1970s >> 1975 >> no-854-october-1975

Britain’s Political Crisis

 
Text of a letter sent by a member of the World Socialist Party of the US to the American left-wing magazine “Ramparts“.

 

Matthew Blaire’s article in the August-September Ramparts titled: “Britain in Between” laments “Britain’s political crisis” and states ” . . . it is very hard to see the left-wingers quitting a party machine (the British Labour Party) which confers national influence on what would otherwise be a minority splinter group.” And he ends his article: “We may be at the beginning of the lean years.”

Question: What is the political crisis now facing the working class? (Suffice it to say that though the term “working class” does not appear in his article, its context revolves around the interests of the working class. I’m sure he does not deny the Class Struggle.) Unfortunately, he overlooks that the “national influence of the British Labour Party is not now nor ever has been involved in the revolutionary struggle to get rid of capitalism and establish a Socialist society (except for lip-service on special occasions.)

Its programmes have been supported by the votes of the British Left, radicals and liberals, who advocate measures for reforming and administering capitalism — which are no concern to revolutionary Marxist Socialists.

The history and experiences of the last 75 years have amply demonstrated the futility of all the “practical” measures and immediate demands for removing or altering the deleterious effects of capitalism — which has already outlived its historic usefulness in the light of the vast strides in technology and science. (Capitalism laid the groundwork for Socialism.) And, sad to say, the dedicated attempts, energies, hard work of the leftist groups have been equally futile in solving the problems of capitalism. We are still confronted with the very same dilemmas: wars, economic crises, conflicts of interests on every level of society, not to mention housing and the host of other insoluble situations. Within the framework of capitalism it is impossible to remove these problems. It is obvious that the NEED still exists for abolishing capitalism and introducing Socialism!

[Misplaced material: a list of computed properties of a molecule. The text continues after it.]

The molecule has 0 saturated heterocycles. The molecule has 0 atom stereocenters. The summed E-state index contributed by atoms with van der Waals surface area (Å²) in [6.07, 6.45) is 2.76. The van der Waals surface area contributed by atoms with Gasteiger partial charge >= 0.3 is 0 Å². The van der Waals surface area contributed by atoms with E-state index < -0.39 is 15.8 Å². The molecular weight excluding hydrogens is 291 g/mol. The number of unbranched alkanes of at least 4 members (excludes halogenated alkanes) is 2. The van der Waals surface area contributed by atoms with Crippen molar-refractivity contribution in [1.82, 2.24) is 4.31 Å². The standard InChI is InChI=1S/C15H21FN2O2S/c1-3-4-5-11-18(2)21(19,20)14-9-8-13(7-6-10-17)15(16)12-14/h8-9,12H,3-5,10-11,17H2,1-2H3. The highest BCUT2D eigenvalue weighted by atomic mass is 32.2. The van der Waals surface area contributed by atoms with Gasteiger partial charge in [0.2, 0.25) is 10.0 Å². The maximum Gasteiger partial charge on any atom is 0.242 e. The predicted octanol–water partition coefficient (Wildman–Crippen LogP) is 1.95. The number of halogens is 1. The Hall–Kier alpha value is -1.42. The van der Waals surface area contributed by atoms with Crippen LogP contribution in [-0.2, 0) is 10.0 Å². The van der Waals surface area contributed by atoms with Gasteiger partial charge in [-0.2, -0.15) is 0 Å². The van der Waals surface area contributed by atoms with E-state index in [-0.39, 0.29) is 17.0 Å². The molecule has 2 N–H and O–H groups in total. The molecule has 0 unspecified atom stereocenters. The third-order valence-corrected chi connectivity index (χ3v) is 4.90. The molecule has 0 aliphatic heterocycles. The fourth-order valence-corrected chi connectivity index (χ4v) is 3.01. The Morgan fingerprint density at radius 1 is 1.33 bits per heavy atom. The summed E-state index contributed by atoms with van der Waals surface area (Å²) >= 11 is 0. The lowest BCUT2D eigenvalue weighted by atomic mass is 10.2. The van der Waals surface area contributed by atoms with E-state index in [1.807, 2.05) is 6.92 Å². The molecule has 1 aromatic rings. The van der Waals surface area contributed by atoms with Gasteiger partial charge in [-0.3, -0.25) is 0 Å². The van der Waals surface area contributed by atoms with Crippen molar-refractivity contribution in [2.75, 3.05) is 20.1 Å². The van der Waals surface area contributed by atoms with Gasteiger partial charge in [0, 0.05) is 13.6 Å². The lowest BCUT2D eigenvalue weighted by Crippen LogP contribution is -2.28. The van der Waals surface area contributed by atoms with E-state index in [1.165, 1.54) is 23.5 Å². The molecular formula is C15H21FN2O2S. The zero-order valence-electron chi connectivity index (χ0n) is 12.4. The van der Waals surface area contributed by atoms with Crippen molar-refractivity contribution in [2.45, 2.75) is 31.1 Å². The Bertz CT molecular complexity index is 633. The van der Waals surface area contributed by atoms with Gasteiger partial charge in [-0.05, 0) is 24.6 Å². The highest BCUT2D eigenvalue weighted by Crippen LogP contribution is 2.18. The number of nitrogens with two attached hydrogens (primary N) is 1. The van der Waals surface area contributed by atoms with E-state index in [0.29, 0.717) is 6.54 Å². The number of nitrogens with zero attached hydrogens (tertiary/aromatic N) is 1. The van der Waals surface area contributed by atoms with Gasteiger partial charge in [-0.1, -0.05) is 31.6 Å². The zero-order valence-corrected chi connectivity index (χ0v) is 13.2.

More importantly, Blaire is aware of the principles and policies of the Socialist Party of Great Britain but prefers to ignore the fact that the SPGB has consistently, since its organization in 1904, stood alone on the proposition that the only objective of prime importance is:

The establishment of a system of society based upon the common ownership and democratic control of the means and instruments for producing and distributing wealth by and in the interest of the whole community.

Let me emphasize that the real political crisis of the British working class, and the workers of the world, as well, is the lack of class-conscious revolutionary Socialists! Socialism cannot be rammed down the throats of the workers against their wishes. We are not confronted, as Blaire thinks, with the “beginning of the lean years”. Rather, we are confronted with the continuation of the lean years, until the workers wake up to their class interests and in their vast numbers win the political power to transfer the means of life from the parasites and transfer it to where it belongs, in the hands of society as a whole. And if I read the signs of the times correctly, such an event is on the horizon. I’m very optimistic about the prospects for Socialism.

Finally, I detect an inference in Blaire’s comment on “minority splinter group” that he regards the SPGB as a dogmatic, sectarian party. Actually, the dogmatic sectarians are those who have not learned the lessons of experience of the futilities of attempts to reform and administer capitalism. Socialism is both possible and practical today, here and now. The great drive will be the product of NECESSITY. The alternative now is Socialism is chaos. The insanity of capitalism must be replaced by the sanity of Socialism, if mankind is to survive.

Isaac Rab